Posted in Beer on 2008-04-01 12:58
"Cantina," the sign said, next to a staircase leading up to the first floor. We looked at each other, wondering what sort of place this might be. Not knowing what to make of a place from the facade had been a constantly recurring problem for us in Japan. In other parts of the world this was not an issue, but Japan is different. Eventually, we shrugged, and decided to give it a try.
At the top of the staircase was a door, which just as I reached it was opened by an elegantly dressed man in a black suit and white gloves. He bowed and showed us into a very small, dimly lit bar tastefully done out in dark wood. The only seating was black leather stools along the bar. Quiet quality jazz was playing, and the whole thing looked rather like a bar out of a film noir set in the 30s.
We were quite obviously the only guests at the moment, but kind of liked the vibe, so we sat down. The menu contained a single craft beer from the Yo-Ho brewery in Nagano, which I of course ordered. It was deftly served into cut glass whisky tumblers on white napkins by the gloved waiter. Then he set down the bottle. He looked at us. We looked at him, slightly uncomfortable at being the only guests and sitting at the bar staring at him with nowhere else to look.
Slowly a conversation started, and we discovered that he spoke enough English that we actually could talk to him. Which we duly did, happy to for once have found someone who spoke enough English for this to be possible. Clearly talking to the waiter was part of the purpose of the bar, which, we now realized, must be some sort of upscale izakaya. After a while the music stopped, and the waiter went over to the end of the bar to turn the LP record on the record player. This must have been quite an expensive player when it was new, which was probably in the 70s.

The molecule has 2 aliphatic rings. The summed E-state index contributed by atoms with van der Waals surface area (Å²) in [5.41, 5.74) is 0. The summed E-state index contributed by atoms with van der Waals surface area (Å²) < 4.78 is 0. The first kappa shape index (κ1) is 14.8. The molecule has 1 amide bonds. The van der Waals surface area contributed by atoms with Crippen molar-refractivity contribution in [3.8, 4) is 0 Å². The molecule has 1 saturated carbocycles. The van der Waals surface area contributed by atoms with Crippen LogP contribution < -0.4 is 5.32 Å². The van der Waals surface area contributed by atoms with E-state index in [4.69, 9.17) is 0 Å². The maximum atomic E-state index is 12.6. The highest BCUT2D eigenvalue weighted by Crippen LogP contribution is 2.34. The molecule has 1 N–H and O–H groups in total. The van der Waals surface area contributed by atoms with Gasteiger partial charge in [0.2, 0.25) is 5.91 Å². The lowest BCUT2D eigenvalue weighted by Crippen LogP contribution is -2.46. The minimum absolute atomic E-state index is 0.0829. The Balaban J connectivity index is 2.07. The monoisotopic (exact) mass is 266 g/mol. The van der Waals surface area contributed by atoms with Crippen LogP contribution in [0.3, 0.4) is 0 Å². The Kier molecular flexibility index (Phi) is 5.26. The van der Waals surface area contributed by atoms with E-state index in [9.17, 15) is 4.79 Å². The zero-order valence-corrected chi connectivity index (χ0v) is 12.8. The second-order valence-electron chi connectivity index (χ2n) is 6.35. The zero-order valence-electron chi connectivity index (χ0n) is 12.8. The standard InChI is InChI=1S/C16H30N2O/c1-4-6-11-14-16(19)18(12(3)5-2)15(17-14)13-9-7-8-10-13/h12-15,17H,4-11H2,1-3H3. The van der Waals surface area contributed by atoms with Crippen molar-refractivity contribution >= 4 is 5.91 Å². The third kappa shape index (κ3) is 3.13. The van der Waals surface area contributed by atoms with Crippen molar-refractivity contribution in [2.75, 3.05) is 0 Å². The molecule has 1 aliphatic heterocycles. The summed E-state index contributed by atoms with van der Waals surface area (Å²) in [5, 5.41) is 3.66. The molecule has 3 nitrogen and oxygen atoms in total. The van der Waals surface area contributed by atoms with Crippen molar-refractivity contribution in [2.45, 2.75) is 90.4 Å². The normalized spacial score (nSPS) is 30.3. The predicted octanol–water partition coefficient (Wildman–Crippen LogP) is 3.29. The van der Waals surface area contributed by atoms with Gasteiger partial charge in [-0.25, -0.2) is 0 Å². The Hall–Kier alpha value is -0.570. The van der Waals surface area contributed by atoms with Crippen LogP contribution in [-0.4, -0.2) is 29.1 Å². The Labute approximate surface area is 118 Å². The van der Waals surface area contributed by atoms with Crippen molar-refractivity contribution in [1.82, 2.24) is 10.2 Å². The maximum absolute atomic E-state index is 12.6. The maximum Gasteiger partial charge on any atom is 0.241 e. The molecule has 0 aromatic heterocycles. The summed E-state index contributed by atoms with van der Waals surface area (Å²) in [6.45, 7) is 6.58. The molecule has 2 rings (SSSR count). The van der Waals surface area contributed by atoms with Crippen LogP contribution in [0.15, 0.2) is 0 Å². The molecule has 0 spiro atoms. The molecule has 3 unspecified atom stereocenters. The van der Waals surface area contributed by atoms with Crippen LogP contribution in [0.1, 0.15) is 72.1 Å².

View from the castle
Suddenly, the waiter broke off the conversation with an "excuse me" and rushed off to the door to let another guest in. Presumably he had some kind of closed-circuit TV to warn him of approaching customers so he could open the door for them at just the right moment. The new customer was a early-middle aged woman in a black evening dress with black satin gloves reaching to her elbows. She appeared to know the waiter, and while they chatted I rated and finished my craft beer, feeling slightly out of place, and wondering if perhaps we were not a little underdressed for this place.
Their menu showed nothing more of interest, but knowing that menus are not to be trusted we asked if they had something more, explaining that we were interested in tasting ji-biru. He hesitated a little, then told us that he had three more. These were really his own beers, and not for serving in the bar. It turned out they were from the Shinano brewery, owned by a friend of his, and he'd been meaning to try them to see if he wanted to put them on the menu. We agreed that he'd sell them to us, but that he'd get a small taste of each, and so I rapidly tasted my way through all three. They turned out to all be very good, and we didn't hesitate to tell him so.
We stayed for quite a while, chatting about the beers, the brewery, skiing, his home town of Nagano, Norway, and so on. Eventually, we left, carrying brochures about Shinano, and wondering about Japanese service.
In case you were wondering, this was in Matsumoto, in Nagano prefecture. In theory, the place has nothing to draw tourists other than its castle. In practice it's a very pleasant town, in a quiet laid-back sort of way.
We went to Milan on a weekend trip to visit my youngest sister
Read | 2007-12-16 15:17
The same thing seems to happen over and over again: finding out what beers a place serves can be very, very tricky, even after you have been served
Read | 2007-07-10 21:50
rho - 2008-04-04 14:22:25
Very atmospheric and I like the details.